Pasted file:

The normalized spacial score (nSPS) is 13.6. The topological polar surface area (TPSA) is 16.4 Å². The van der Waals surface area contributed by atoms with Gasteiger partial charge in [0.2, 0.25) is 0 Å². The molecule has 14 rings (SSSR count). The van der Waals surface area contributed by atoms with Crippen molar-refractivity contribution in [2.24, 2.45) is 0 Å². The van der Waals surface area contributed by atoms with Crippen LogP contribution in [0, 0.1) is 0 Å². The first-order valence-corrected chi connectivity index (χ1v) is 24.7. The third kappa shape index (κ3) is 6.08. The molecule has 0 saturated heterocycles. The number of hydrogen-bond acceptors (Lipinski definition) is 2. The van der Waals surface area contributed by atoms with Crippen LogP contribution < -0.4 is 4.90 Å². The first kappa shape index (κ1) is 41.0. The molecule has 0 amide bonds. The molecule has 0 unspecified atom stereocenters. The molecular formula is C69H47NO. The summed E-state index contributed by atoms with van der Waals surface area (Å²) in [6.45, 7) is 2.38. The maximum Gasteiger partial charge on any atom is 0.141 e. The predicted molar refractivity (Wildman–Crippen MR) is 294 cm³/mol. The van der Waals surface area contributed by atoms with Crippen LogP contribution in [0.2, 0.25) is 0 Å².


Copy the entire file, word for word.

The normalized spacial score (nSPS) is 13.6. The topological polar surface area (TPSA) is 16.4 Å². The van der Waals surface area contributed by atoms with Gasteiger partial charge in [0.2, 0.25) is 0 Å². The molecule has 14 rings (SSSR count). The van der Waals surface area contributed by atoms with Crippen molar-refractivity contribution in [2.24, 2.45) is 0 Å². The van der Waals surface area contributed by atoms with Crippen LogP contribution in [0, 0.1) is 0 Å². The first-order valence-corrected chi connectivity index (χ1v) is 24.7. The third kappa shape index (κ3) is 6.08. The molecule has 0 saturated heterocycles. The number of hydrogen-bond acceptors (Lipinski definition) is 2. The van der Waals surface area contributed by atoms with Crippen LogP contribution < -0.4 is 4.90 Å². The first kappa shape index (κ1) is 41.0. The molecule has 0 amide bonds. The molecule has 0 unspecified atom stereocenters. The molecular formula is C69H47NO. The summed E-state index contributed by atoms with van der Waals surface area (Å²) in [6.45, 7) is 2.38. The maximum Gasteiger partial charge on any atom is 0.141 e. The predicted molar refractivity (Wildman–Crippen MR) is 294 cm³/mol. The van der Waals surface area contributed by atoms with Crippen LogP contribution in [0.2, 0.25) is 0 Å².